And actually, these facts are more serious than what that victim did in the Jenkins case because in this case we do have some undeniable evidence of what Mr. Trayvon Martin did. Servazo, the victim in Jenkins, he hit him one time and threatened a bunch. In this case, we know the facts are so much more serious than that.

In this case they start out similar, Trayvon Martin sucker punched my client and there's nothing to contradict that and we have the injuries to suggest nothing else, but what my client said right after the fact before he knew there was an eyewitness to or not to it. But what Servazo didn't do in the Jenkins case that Trayvon Martin did in this case was continue the attack and continue the attack, and continue the attack, because Jenkins didn't allow that to happen.

Jenkins stabbed him to death with the second blow. My client waited an additional 40 seconds so the suggestion that the Jenkins facts are inconsequential, actually that they're more severe than the Zimmerman facts, is just ignorant of the fact or at least its application to the law. Similarly the state seems to ignore the reality of the Leasure case. Sometimes bad facts make bad law, but let's look at the Leasure case for a minute.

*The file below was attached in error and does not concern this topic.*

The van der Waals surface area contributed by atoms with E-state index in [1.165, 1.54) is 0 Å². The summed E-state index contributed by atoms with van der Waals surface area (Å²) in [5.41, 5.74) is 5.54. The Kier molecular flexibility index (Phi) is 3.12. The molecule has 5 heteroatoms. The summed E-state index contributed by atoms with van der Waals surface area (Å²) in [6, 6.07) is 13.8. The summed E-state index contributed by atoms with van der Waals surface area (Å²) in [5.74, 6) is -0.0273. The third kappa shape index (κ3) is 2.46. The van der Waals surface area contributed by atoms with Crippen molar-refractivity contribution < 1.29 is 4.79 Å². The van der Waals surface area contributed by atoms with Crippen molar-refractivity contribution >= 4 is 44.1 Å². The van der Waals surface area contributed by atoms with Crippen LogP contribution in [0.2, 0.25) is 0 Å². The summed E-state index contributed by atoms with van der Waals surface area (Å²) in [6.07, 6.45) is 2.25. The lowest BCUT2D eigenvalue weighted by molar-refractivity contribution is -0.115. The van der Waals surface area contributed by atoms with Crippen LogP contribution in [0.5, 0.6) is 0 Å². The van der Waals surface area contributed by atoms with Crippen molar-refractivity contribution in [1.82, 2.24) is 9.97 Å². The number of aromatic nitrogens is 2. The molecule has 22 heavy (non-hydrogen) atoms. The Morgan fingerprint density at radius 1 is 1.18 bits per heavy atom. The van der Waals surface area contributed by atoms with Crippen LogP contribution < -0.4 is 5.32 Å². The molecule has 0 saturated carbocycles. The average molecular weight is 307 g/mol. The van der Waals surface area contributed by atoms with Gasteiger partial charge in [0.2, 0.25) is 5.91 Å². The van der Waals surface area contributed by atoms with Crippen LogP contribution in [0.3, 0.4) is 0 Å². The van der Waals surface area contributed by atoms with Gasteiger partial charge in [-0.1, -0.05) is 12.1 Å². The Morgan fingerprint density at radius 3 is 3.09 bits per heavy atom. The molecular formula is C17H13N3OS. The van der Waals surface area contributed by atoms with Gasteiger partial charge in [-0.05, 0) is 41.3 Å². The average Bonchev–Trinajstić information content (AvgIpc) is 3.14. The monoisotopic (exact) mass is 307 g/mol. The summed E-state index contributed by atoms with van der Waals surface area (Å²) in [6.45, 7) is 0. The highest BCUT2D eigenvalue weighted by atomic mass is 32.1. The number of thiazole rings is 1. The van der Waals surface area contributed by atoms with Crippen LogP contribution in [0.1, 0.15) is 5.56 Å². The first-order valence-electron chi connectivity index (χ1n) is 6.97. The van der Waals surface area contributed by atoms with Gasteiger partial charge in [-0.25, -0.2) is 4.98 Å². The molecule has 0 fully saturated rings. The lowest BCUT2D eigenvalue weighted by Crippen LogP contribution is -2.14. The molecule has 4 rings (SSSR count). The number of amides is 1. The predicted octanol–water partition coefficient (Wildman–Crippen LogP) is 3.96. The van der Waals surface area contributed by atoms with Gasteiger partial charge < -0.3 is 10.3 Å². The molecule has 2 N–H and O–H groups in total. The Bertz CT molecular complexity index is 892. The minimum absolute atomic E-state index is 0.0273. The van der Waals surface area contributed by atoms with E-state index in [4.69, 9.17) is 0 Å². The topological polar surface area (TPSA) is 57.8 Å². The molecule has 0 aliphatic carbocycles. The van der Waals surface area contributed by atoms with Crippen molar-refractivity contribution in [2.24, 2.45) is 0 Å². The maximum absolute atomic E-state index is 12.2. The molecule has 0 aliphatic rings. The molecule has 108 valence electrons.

You may remember the case. It wasn't that long ago. It's a case where Miss Leasure stated to 911 three completely separate cases of the events of what happened, he shot himself, I shot him, I sat him in self-defense, the gun went off accidentally. If those are the type of inconsistencies that the state wants you to focus on, please do. If you want to fail to grant a judgment of acquittal in the Leasure case, you probably should butt facts in the Zimmerman case is much, much different.

What the state has done is ignore the fact, they want to ignore. What they told you is here's their direct evidence. What he said on the nonemergency call, not the way John Guy said, not the way Bernie De La Rionda says those facts. Unfortunately, Mr. Mantei decided not to address ill will, spite and hatred at all to you. In an offhand way each said if you're going to get rid of second degree, don't get rid of manslaughter.